Fractional flow reserve and quality-of-life improvement after percutaneous coronary intervention in patients with stable coronary artery disease
Nishi T., Piroth Z., De Bruyne B., Jagic N., Möbius-Winkler S., Kobayashi Y., Derimay F., Fournier S., Barbato E., Tonino P., Juni P., Pijls NHJ., Fearon WF.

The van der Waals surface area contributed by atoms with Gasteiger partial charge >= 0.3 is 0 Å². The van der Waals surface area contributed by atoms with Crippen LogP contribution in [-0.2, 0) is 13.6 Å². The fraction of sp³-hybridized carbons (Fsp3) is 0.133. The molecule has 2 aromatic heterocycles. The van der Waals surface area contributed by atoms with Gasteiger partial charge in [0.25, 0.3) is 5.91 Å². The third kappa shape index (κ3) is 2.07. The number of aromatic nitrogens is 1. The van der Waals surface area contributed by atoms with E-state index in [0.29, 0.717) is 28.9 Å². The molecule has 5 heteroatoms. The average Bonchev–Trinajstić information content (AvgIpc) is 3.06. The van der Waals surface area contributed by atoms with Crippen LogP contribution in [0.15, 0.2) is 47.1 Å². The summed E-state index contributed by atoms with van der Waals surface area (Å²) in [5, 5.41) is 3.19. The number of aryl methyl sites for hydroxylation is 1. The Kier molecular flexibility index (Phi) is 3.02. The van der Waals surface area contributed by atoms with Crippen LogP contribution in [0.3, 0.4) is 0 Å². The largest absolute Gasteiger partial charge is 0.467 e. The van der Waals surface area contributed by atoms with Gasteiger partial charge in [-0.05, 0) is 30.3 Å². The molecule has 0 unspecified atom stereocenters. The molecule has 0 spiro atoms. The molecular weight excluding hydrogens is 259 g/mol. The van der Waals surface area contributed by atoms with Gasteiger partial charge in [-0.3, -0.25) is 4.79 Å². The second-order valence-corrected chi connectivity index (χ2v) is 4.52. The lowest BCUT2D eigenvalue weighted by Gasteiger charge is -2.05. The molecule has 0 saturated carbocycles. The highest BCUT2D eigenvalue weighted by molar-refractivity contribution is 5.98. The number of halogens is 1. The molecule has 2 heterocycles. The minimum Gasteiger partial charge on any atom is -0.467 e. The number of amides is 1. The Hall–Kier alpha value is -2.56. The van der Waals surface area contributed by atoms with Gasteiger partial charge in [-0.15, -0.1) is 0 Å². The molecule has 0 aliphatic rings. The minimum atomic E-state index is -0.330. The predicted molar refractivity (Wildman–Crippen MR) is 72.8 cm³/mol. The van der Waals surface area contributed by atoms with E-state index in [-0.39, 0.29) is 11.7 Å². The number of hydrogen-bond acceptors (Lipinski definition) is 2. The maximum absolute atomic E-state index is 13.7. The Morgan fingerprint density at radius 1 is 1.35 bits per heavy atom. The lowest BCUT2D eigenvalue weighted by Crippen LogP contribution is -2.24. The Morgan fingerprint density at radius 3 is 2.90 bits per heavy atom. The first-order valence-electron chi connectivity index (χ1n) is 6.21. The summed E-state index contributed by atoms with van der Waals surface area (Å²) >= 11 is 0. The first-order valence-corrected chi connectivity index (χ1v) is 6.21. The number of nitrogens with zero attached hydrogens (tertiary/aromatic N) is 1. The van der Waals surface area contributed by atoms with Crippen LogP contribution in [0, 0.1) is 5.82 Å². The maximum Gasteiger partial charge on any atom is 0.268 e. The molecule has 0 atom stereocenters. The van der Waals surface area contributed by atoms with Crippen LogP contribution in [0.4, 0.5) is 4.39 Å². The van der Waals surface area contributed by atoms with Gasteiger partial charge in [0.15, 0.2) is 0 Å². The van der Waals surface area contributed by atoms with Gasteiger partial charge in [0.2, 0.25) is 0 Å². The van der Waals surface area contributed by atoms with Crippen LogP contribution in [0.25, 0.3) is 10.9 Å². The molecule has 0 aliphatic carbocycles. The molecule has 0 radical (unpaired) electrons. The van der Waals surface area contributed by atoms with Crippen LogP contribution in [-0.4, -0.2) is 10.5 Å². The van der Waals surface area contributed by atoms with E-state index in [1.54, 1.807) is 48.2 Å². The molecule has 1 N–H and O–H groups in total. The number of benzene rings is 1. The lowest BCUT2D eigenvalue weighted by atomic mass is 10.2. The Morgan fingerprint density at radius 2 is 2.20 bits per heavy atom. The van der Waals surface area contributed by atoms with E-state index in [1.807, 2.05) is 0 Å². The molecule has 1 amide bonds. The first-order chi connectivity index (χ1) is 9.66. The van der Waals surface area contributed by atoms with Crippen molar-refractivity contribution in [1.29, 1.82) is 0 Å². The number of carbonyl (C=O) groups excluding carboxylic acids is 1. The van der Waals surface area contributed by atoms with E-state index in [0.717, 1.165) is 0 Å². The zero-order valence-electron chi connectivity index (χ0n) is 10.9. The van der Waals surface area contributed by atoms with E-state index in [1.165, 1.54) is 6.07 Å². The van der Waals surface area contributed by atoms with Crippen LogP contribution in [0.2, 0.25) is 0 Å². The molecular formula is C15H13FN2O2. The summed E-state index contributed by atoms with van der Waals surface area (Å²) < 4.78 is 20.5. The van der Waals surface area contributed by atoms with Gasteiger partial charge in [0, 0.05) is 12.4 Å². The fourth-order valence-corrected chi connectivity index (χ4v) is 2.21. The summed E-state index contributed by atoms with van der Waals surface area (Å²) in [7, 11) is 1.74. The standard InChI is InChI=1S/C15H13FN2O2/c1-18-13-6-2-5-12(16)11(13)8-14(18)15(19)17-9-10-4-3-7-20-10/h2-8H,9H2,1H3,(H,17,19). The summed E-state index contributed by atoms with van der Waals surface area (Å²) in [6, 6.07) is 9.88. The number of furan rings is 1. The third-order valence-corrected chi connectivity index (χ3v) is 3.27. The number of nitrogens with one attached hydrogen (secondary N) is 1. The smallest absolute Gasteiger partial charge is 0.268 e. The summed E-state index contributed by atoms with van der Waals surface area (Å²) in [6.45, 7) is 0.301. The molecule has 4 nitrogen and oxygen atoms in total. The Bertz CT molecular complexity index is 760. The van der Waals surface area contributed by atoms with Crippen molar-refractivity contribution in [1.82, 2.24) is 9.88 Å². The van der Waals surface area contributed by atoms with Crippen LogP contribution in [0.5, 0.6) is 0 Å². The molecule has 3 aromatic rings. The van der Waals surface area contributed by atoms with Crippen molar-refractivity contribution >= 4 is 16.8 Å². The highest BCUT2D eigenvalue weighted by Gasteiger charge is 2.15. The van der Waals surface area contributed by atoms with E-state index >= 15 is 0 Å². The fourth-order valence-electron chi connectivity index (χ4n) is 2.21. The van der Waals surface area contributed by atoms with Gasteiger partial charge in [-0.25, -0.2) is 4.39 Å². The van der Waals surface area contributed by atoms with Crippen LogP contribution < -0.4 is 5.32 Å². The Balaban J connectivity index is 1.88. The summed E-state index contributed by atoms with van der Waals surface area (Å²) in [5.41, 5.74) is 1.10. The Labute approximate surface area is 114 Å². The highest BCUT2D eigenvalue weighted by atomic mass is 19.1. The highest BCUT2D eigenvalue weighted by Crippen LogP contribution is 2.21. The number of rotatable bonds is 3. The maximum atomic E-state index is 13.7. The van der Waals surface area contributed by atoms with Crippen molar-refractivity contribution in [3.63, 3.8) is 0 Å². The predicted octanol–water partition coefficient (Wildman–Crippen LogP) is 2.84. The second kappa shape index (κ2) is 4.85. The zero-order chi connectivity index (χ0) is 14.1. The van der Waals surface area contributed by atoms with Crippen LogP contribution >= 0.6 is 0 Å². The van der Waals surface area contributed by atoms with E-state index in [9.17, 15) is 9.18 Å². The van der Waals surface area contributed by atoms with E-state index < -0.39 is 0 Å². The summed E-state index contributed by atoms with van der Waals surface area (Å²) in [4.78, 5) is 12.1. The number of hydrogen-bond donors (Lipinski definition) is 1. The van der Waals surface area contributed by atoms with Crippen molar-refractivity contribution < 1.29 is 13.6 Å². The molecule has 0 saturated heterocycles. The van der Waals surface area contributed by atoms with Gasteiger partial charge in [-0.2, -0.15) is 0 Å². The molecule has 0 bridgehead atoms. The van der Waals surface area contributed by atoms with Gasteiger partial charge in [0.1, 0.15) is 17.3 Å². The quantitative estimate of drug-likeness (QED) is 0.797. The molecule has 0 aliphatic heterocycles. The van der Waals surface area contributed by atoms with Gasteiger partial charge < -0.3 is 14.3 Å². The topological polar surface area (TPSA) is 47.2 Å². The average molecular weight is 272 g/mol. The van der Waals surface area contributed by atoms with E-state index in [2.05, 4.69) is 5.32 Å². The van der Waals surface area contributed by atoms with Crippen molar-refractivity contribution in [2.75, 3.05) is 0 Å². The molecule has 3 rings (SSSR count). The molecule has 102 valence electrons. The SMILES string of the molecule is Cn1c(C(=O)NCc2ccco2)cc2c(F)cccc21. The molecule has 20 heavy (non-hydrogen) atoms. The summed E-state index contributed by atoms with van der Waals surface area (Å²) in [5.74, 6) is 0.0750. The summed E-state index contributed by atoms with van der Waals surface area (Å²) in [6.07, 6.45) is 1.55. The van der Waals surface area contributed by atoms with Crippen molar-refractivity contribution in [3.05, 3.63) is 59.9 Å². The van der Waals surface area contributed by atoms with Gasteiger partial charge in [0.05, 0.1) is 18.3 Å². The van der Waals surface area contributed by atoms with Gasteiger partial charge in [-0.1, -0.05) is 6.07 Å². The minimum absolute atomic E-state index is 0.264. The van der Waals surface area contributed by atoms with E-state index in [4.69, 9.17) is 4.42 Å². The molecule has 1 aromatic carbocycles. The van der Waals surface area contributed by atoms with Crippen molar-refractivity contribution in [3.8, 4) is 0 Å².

BACKGROUND: Whether the benefit in quality of life (QOL) after percutaneous coronary intervention depends on the severity of the stenosis as determined by fractional flow reserve (FFR) remains unknown. This study sought to investigate the relationship between FFR values and improvement in QOL. METHODS: From the FAME 1 and 2 trials (Fractional Flow Reserve Versus Angiography for Multivessel Evaluation), we identified 706 stable patients with coronary artery disease who had at least 1 lesion with an FFR≤0.80 that was treated with percutaneous coronary intervention and 185 patients with coronary artery disease who had no lesion with an FFR≤0.80 and were treated medically who served as a reference group. QOL was assessed by the European Quality of Life-5 Dimensions index at baseline, 1 month, and 1 year. We assessed the relationship between QOL improvement (defined as the change in European Quality of Life-5 Dimensions index from baseline) and FFR as a continuous value and according to abnormal FFR tertile. RESULTS: QOL improved significantly after percutaneous coronary intervention in each abnormal FFR tertile, whereas it did not change in the reference group. The lowest abnormal FFR subgroup had the greatest improvement in QOL at 1 month (P<0.001). In mixed-effects models for repeated measures, lower FFR (P=0.002 for 1 month and 0.049 for 1 year), greater delta FFR (P=0.021 for 1 month and 0.025 for 1 year), and higher angina class (P=0.001 for 1 month and < 0.001 for 1 year) were associated with the greatest magnitude of QOL improvement at both 1 month and 1 year. CONCLUSIONS: Among patients with stable coronary artery disease, FFR and angina severity predict QOL improvement after percutaneous coronary intervention.